DIGGING DOWN

Amateur archaeologist’s discoveries put Paleo-Indians in U.P. during Ice Age

(Center) A scene showing archaeology efforts in 1987 in what was the temporarily dried-up bed of Deer Lake, located north of Ishpeming. Known as the Gorto Site, it is where amateur archaeologist partners Jim Paquette and John Gorto discovered artifacts from people who lived in the area around 10,000 B.C.E. Paquette is shown with a screening box while volunteer John Franzen is in the background conducting the site mapping survey. (Left) A spearpoint that was made 11,000 years ago was among artifacts discovered at Silver Lake near Ishpeming in 1988. (Top Right) A closeup of a ring Jesuit priests gave to Native Americans they encountered during their missionary efforts through the late 1600s and early 1700s (Photo by Katherine Larson). (Right) Jim Paquette holds a variety of arrowheads and Jesuit rings he discovered at a site in the Sand Plains area in Marquette County in 1996. (Photos courtesy of Jim Paquette unless otherwise indicated.)

By Katherine Larson
The word “amateur” has its root in the Latin word “amare,” meaning to love. It is particularly appropriate to describe Jim Paquette of Negaunee as an amateur archaeologist, for he is steeped in profound love for the subject. But the word is inappropriate if it carries any negative connotation, for Paquette’s approach to archaeology is that of a consummate professional.
It is an approach that put him squarely at the center of two of the most significant archaeological finds in the U.P.
Back in the 1980s, Paquette—who worked at Cleveland Cliffs, focusing on mine safety and advocating for employee rights—had already done a great deal of reading and studying about Paleo-Indians, the Native peoples who inhabited the American continents for millennia before Europeans arrived. He had studied ancient stone artifacts, and he knew from conversations with NMU archaeologist Marla Buckmaster that if and when artifacts were found it was important to leave them in place so that the site could be properly mapped, recorded, and analyzed.
Paquette was convinced that there were ancient archaeological sites to be found in Marquette County but, he said, “Nothing had been found because people didn’t look. I decided to look. And on the very first day, within the first hour, at Teal Lake, just blocks from my home, there were sites.” Eventually, he found “hundreds of sites. These were amazing ‘holy wah!’ moments.”
One of the most notable emerged when the Deer Lake reservoir was partially drained to deal with mercury contamination. Paquette and his buddy, John Gorto, embarked on a survey around the uncovered parts of the basin. “And we found artifacts ringing that lake. Not just one but a lot—over 30 of them.”
Obeying the imperative to “do things right,” they left the artifacts—mostly ancient stone spear points—in place and phoned Buckmaster. The next day she joined them in the icy mud along with Paquette’s father, a photographer. The story of this find is detailed in Paquette’s book The Find of a Thousand Lifetimes, which is available locally.
The most amazing aspect of these discoveries, he said, was “not just the fact that they were here, but the fact of their age. They looked to be eight to 10,000 years old. No one had expected to find traces of human life here that long ago. But there they were. It was a paradigm shift, forcing people to try to rethink what we thought we knew.”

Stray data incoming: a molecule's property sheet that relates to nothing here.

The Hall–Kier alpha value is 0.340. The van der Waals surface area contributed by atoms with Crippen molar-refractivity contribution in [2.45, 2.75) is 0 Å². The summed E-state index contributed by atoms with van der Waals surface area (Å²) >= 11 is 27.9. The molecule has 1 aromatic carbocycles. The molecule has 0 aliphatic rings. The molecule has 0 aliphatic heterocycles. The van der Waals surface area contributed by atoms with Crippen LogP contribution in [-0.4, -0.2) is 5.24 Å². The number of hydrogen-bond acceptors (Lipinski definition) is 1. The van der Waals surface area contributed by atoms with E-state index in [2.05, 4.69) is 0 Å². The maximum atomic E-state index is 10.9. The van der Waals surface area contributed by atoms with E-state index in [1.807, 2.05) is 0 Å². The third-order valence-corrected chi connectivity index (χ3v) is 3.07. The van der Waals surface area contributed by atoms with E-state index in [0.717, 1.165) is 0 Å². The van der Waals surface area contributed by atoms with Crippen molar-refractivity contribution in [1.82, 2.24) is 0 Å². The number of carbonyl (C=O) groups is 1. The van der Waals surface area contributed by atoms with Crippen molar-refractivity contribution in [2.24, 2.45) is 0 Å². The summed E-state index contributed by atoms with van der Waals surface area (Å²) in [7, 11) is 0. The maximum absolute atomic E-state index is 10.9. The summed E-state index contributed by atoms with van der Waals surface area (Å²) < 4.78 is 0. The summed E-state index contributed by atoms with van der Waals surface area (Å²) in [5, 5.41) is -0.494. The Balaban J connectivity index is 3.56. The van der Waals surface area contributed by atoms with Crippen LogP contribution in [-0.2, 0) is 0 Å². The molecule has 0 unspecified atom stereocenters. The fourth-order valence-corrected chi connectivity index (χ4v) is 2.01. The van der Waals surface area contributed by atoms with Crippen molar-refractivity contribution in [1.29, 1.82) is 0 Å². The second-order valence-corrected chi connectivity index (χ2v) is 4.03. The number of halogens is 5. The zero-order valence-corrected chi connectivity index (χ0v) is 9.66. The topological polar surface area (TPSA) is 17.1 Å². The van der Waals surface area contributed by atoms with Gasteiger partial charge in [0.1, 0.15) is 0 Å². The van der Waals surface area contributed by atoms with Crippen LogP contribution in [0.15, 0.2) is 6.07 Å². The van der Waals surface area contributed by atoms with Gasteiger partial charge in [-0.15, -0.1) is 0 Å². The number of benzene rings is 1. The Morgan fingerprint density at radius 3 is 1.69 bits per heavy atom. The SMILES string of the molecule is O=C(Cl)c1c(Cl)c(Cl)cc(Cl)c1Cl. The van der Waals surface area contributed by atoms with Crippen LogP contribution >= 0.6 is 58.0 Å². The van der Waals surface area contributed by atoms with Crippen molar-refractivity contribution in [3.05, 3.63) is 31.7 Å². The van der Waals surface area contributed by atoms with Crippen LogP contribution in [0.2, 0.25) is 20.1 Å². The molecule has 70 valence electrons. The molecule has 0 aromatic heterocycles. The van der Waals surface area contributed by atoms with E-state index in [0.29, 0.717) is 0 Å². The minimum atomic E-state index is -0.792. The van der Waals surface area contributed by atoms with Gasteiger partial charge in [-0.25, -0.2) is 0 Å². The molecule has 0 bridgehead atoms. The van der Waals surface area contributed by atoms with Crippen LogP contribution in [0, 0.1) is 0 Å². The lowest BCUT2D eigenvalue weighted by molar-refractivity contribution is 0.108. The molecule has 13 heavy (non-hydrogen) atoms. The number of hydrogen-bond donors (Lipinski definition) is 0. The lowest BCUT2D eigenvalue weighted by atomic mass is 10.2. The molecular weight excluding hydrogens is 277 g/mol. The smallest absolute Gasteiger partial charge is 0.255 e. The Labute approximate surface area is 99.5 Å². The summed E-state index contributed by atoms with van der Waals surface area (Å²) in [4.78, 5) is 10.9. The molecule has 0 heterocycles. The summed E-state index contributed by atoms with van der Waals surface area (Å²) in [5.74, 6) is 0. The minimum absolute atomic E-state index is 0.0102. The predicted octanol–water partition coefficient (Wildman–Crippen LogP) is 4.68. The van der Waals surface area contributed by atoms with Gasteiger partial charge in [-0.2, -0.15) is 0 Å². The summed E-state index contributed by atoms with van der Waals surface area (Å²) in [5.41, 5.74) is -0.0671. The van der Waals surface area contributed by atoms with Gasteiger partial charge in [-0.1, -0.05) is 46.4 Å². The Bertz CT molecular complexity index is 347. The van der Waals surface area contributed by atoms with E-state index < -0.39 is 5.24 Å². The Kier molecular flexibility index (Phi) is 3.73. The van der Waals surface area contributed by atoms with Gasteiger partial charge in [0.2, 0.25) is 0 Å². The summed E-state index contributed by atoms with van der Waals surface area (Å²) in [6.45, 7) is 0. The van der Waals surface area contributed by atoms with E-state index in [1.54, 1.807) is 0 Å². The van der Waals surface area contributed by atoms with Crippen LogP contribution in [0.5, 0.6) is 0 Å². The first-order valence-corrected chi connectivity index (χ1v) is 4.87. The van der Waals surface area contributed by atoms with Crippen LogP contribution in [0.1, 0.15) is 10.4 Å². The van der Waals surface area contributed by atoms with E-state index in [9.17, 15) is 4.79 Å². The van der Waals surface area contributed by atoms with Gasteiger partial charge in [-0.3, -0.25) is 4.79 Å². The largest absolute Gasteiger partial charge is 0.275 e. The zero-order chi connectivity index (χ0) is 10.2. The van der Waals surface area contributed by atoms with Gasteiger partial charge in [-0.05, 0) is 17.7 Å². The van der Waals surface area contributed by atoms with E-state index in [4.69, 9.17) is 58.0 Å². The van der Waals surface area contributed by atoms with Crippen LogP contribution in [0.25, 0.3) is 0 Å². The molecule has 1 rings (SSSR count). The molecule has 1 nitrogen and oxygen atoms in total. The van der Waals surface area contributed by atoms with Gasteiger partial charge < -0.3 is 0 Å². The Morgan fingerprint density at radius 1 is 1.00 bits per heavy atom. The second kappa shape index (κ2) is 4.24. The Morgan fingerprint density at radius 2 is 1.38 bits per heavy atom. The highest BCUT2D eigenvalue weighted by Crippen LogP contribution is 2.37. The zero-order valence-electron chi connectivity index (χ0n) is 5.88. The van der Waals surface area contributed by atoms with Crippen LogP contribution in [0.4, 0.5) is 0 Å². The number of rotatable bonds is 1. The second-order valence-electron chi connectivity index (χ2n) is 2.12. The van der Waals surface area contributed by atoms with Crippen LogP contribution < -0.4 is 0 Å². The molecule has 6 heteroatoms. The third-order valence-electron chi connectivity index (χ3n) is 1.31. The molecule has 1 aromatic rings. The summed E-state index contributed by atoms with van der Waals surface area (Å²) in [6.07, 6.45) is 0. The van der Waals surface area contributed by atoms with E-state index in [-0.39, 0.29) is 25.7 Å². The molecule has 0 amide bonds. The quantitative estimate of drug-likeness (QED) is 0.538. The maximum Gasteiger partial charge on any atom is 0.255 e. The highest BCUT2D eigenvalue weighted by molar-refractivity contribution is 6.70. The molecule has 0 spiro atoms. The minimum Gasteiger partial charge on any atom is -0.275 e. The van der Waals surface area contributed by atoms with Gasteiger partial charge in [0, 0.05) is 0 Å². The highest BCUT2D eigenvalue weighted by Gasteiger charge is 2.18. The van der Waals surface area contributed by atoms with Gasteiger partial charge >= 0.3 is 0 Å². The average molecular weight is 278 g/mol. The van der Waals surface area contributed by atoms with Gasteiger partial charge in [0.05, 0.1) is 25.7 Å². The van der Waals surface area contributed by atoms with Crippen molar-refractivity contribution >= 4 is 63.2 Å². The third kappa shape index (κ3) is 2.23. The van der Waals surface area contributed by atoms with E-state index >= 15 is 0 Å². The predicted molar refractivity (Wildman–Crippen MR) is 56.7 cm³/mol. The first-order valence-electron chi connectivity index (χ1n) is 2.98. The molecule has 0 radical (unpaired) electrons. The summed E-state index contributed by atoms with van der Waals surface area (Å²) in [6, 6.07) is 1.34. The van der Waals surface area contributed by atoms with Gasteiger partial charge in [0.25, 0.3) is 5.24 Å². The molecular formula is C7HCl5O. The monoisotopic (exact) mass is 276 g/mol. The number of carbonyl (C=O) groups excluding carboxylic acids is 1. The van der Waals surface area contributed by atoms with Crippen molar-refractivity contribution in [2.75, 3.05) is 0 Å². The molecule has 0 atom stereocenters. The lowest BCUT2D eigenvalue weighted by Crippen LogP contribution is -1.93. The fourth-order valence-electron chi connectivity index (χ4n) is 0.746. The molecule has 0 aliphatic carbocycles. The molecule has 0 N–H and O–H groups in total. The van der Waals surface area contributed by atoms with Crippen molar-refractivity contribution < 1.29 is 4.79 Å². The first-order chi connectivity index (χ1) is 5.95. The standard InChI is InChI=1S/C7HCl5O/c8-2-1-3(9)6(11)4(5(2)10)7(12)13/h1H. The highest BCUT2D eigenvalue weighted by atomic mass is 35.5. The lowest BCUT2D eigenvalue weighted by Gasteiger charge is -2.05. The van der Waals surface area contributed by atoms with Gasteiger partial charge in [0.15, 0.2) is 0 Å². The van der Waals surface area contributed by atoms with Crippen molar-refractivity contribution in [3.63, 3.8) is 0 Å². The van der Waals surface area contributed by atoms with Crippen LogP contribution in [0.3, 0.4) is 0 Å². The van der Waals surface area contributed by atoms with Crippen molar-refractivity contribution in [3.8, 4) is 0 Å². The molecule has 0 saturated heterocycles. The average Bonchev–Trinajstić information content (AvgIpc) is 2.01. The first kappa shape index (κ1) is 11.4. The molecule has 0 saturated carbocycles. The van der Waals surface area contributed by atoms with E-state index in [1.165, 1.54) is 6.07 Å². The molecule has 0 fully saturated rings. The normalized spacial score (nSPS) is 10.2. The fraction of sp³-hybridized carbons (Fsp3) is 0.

Energized, Paquette redoubled his searches. “I hunted for artifacts that were even older, at Silver Lake and elsewhere. Everywhere I looked I found Paleo-Indian artifacts.” How could he tell? The spear points he was finding were “very characteristic. They were made of Hixton silicified sandstone, a quartzite, with a very specific manufacturing technique. It’s a beautiful stone, and the spear points were beautifully made.”
He caressed one lovingly and said, “When you look at this one you see a slight asymmetry. This happened when a point got dulled sliding along a caribou rib, and then the point-maker resharpened it. This stone point was mounted on a thrusting-type spear, then used and resharpened. A person did that. He was one of a group of nomadic people, moving from Wisconsin to Marquette County and back, chasing caribou herds as the glaciers slowly retreated.”
That stone point was made 11,000 to 12,000 years ago. There were indeed people here back then, even while the glaciers lingered. As Paquette continued his fieldwork, he spent years finding out about these people “and learning from them. I also had the great opportunity to co-author articles with professionals in professional journals, especially with Marla [Buckmaster] and John Anderton from NMU as well as other professional archaeologists in the area.”
Even more important to him, however, was the human connection. Paquette said, “The things we found are beautiful things, truly gifts from the people of the past. Their gifts were not books or letters, but these beautiful stone tools. Their tents and sleds and other objects did not survive over the thousands of years, but their stone tools did. These people were real people, families like us with parents and children and friends and relations. We must give respect to their things. Their objects are precious because of their humanity, not because of some financial measure.”
Most of Paquette’s ancient finds are now in museums or under study by professionals. “They don’t belong to me, they belong to us.”
Similarly, Paquette is “very respectful towards the possibility of human remains. The Deer Lake finds were from a cremation site, with no human remains found. But I believe, out of respect, that after the artifacts are fully studied they should be returned to the lake where they were found.” He is proud that he has been certified as a paraprofessional Native archaeologist through the Keweenaw Bay Indian Community, and he works closely with the tribal preservation officer.
Even if artifacts are not returned to their original sites, Paquette said, “I think they should at least be back in the U.P. I gave them to NMU with the stipulation that they would never cross the bridge, but they’re in Lansing” with the Office of the State Archaeologist. “I hope that NMU and people who care about the U.P. will work to get them back here.”
He was “having so much fun” doing archaeological fieldwork “that I felt guilty. But then when I started sharing, I realized my most important role was to relate information to the community. When I saw people, especially schoolchildren, expressing joy in learning, it was deeply meaningful. We all yearn to learn more about our history and our common heritage here. When we learn about Paleo-Indians, we learn about ourselves. They were the first ones to tough it out up here.”